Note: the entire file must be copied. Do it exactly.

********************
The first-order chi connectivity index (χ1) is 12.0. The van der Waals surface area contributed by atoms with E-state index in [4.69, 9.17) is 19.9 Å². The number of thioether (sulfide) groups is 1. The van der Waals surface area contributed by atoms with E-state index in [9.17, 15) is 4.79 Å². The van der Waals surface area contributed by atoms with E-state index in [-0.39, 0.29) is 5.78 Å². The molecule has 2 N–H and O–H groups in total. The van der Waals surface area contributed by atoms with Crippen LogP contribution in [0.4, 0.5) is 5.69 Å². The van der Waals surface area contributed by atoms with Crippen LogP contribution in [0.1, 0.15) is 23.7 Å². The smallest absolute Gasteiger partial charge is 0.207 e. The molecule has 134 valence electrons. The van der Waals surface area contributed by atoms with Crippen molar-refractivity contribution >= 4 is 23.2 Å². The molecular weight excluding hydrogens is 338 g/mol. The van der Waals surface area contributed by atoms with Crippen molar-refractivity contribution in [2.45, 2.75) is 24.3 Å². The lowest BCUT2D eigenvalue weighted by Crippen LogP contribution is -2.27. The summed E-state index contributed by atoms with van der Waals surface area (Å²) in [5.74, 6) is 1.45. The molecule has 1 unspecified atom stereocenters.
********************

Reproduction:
The first-order chi connectivity index (χ1) is 12.0. The van der Waals surface area contributed by atoms with E-state index in [4.69, 9.17) is 19.9 Å². The number of thioether (sulfide) groups is 1. The van der Waals surface area contributed by atoms with E-state index in [9.17, 15) is 4.79 Å². The van der Waals surface area contributed by atoms with E-state index in [-0.39, 0.29) is 5.78 Å². The molecule has 2 N–H and O–H groups in total. The van der Waals surface area contributed by atoms with Crippen LogP contribution in [0.4, 0.5) is 5.69 Å². The van der Waals surface area contributed by atoms with Crippen LogP contribution in [0.1, 0.15) is 23.7 Å². The smallest absolute Gasteiger partial charge is 0.207 e. The molecule has 134 valence electrons. The van der Waals surface area contributed by atoms with Crippen molar-refractivity contribution >= 4 is 23.2 Å². The molecular weight excluding hydrogens is 338 g/mol. The van der Waals surface area contributed by atoms with Crippen molar-refractivity contribution in [2.45, 2.75) is 24.3 Å². The lowest BCUT2D eigenvalue weighted by Crippen LogP contribution is -2.27. The summed E-state index contributed by atoms with van der Waals surface area (Å²) in [5.74, 6) is 1.45. The molecule has 1 unspecified atom stereocenters.